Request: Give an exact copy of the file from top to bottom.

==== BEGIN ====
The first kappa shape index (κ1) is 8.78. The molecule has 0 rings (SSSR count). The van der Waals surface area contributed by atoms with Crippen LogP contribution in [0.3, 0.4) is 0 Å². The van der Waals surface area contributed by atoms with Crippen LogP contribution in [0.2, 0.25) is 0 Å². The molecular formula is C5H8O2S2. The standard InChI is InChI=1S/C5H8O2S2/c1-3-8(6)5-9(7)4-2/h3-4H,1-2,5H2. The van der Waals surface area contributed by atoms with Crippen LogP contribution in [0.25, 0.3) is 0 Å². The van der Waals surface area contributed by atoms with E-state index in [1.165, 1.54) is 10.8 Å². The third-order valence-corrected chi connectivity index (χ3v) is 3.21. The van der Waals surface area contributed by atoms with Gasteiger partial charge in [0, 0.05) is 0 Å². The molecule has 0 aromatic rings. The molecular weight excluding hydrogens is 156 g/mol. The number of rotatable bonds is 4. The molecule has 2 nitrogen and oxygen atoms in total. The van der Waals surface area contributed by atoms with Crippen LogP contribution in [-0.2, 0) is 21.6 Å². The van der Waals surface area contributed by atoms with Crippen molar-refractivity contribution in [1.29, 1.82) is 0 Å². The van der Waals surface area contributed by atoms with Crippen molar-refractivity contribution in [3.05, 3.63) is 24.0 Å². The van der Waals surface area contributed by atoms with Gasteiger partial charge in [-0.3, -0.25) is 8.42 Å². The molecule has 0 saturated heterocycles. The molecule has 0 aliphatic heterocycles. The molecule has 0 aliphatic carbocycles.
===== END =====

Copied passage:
The first kappa shape index (κ1) is 8.78. The molecule has 0 rings (SSSR count). The van der Waals surface area contributed by atoms with Crippen LogP contribution in [0.3, 0.4) is 0 Å². The van der Waals surface area contributed by atoms with Crippen LogP contribution in [0.2, 0.25) is 0 Å². The molecular formula is C5H8O2S2. The standard InChI is InChI=1S/C5H8O2S2/c1-3-8(6)5-9(7)4-2/h3-4H,1-2,5H2. The van der Waals surface area contributed by atoms with Crippen LogP contribution in [0.25, 0.3) is 0 Å². The van der Waals surface area contributed by atoms with E-state index in [1.165, 1.54) is 10.8 Å². The third-order valence-corrected chi connectivity index (χ3v) is 3.21. The van der Waals surface area contributed by atoms with Gasteiger partial charge in [0, 0.05) is 0 Å². The molecule has 0 aromatic rings. The molecular weight excluding hydrogens is 156 g/mol. The number of rotatable bonds is 4. The molecule has 2 nitrogen and oxygen atoms in total. The van der Waals surface area contributed by atoms with Crippen LogP contribution in [-0.2, 0) is 21.6 Å². The van der Waals surface area contributed by atoms with Crippen molar-refractivity contribution in [1.29, 1.82) is 0 Å². The van der Waals surface area contributed by atoms with Crippen molar-refractivity contribution in [3.05, 3.63) is 24.0 Å². The van der Waals surface area contributed by atoms with Gasteiger partial charge in [-0.3, -0.25) is 8.42 Å². The molecule has 0 saturated heterocycles. The molecule has 0 aliphatic heterocycles. The molecule has 0 aliphatic carbocycles.